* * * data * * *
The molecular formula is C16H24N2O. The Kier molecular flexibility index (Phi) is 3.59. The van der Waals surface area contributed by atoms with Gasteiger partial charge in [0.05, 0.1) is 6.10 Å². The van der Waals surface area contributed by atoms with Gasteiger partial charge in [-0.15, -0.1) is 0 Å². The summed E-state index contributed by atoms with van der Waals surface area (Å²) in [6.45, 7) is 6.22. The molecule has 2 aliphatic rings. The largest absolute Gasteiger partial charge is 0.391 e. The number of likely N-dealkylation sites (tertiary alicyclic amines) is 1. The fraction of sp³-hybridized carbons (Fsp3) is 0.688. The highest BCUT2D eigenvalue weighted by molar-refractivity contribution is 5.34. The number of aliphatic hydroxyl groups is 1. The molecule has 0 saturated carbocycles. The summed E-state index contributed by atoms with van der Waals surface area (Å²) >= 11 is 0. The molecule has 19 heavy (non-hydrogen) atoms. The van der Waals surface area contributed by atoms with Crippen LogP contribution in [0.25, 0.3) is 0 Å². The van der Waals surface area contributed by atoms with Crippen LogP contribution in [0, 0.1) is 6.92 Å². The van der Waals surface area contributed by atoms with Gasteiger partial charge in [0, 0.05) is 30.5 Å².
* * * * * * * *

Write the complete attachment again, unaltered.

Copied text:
The molecular formula is C16H24N2O. The Kier molecular flexibility index (Phi) is 3.59. The van der Waals surface area contributed by atoms with Gasteiger partial charge in [0.05, 0.1) is 6.10 Å². The van der Waals surface area contributed by atoms with Gasteiger partial charge in [-0.15, -0.1) is 0 Å². The summed E-state index contributed by atoms with van der Waals surface area (Å²) in [6.45, 7) is 6.22. The molecule has 2 aliphatic rings. The largest absolute Gasteiger partial charge is 0.391 e. The number of likely N-dealkylation sites (tertiary alicyclic amines) is 1. The fraction of sp³-hybridized carbons (Fsp3) is 0.688. The highest BCUT2D eigenvalue weighted by molar-refractivity contribution is 5.34. The number of aliphatic hydroxyl groups is 1. The molecule has 0 saturated carbocycles. The summed E-state index contributed by atoms with van der Waals surface area (Å²) >= 11 is 0. The molecule has 19 heavy (non-hydrogen) atoms. The van der Waals surface area contributed by atoms with Crippen LogP contribution in [0.25, 0.3) is 0 Å². The van der Waals surface area contributed by atoms with Crippen LogP contribution in [0, 0.1) is 6.92 Å². The van der Waals surface area contributed by atoms with Gasteiger partial charge in [0, 0.05) is 30.5 Å².